"This is the best thing people can do for Nigeria: They are going to protect and save Nigeria by being honest, by doing what they need to do, by reporting to the health commission," he said. This made people feel like they were a part of something extremely important, he said, and also took into account real community needs. "You got real engagement and compliance from the contacts. They're not running and hiding."
Sawyer had come into contact with someone who ended up in Port Harcourt. That person, a regional official, went to a doctor who ended up dying from Ebola in August. Within a week, 70 people were being monitored. It ballooned to an additional 400 people in that one city.
Success stories of people coming through strict Ebola surveillance alive and healthy helped encourage more people to come forward, as they recognized that ending up in a contact tracer's sights didn't mean a death sentence.
In the end, contact tracers — trained professionals and volunteers — conducted 18,500 face-to-face visits to assess potential symptoms, according to the CDC, and the list of contacts throughout the country grew to 894. Two months later, Nigeria ended up with a total of 20 confirmed or probable cases and eight deaths.
The CDC also pointed to the robust public health response by Nigerian officials, who have had experience with massive public health crises in the past — namely polio in 2012 and large-scale lead poisoning in 2010.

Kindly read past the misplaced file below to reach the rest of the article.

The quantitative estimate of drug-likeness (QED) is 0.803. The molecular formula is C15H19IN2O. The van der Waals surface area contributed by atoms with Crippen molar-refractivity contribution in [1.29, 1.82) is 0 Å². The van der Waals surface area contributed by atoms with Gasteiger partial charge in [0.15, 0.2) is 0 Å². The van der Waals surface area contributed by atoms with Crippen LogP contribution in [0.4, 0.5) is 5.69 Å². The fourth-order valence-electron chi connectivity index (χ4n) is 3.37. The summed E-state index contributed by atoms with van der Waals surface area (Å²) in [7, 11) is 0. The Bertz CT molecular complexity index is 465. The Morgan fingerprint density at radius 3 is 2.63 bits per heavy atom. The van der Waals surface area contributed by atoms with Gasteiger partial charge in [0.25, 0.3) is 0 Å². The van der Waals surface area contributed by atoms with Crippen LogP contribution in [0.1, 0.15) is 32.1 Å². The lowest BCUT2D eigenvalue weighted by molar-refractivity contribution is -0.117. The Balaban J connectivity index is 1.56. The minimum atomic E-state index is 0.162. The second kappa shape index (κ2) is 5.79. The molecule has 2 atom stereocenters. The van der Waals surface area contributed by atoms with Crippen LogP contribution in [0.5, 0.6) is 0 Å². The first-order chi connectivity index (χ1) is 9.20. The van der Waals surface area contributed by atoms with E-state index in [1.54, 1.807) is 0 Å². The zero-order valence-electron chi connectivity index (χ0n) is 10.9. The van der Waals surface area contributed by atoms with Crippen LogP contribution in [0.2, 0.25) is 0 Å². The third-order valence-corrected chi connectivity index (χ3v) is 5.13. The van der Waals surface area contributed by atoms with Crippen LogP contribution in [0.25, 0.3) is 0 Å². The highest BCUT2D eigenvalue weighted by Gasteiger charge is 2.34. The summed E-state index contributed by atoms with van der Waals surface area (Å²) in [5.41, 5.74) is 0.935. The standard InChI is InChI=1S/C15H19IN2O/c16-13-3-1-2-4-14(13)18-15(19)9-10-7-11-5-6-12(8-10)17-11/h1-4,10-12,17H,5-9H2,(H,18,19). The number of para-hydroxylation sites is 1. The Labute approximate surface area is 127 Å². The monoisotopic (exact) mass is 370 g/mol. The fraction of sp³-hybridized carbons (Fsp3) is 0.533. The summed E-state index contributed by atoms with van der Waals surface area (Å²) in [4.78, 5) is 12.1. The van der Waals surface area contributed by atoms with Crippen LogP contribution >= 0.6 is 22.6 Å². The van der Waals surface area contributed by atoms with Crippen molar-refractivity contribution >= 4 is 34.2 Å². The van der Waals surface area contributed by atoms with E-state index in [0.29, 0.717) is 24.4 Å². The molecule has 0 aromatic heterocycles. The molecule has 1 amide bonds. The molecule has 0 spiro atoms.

When someone is on a contact list, that doesn't mean that person has to stay at home for the entire incubation period of 21 days from the last contact with someone who had Ebola. People on contact lists are not under quarantine or in isolation. They can still go to work and go on with their their lives. But they should take their temperature twice a day for 21 days and check in with health workers.
The CDC recommends that people without symptoms but who have had direct contact with the bodily fluids of a person sick with Ebola be put under either conditional release, meaning that they self-monitor their health and temperature and check in daily, or controlled movement. People under controlled movement have to notify officials about any intended travel and shouldn't use commercial planes or trains. Local public transportation use is approved on a case-by-case basis.
When symptoms do develop, that's when the response kicks into high gear. People with Ebola are contagious only once they begin exhibiting symptoms, which include fever, severe headaches and vomiting.
While four people in Dallas are under government-ordered quarantine, that is not the norm. Those individuals "were non-compliant with the request to stay home. I don’t want to go too far beyond that," Dallas County Judge Clay Lewis Jenkins said Thursday.
On Friday, the four people were moved to a private residence from the apartment where Duncan had been staying when he became symptomatic.
A law enforcement officer will remain with them to enforce the order, and none of the people are allowed to leave until Oct. 19.
Duncan is the only person with an Ebola diagnosis in Dallas, and no one else is showing symptoms at the moment. But, as Nigeria knows, the work in Dallas has just begun.
Dallas Ebola case spurs concern about hospital readiness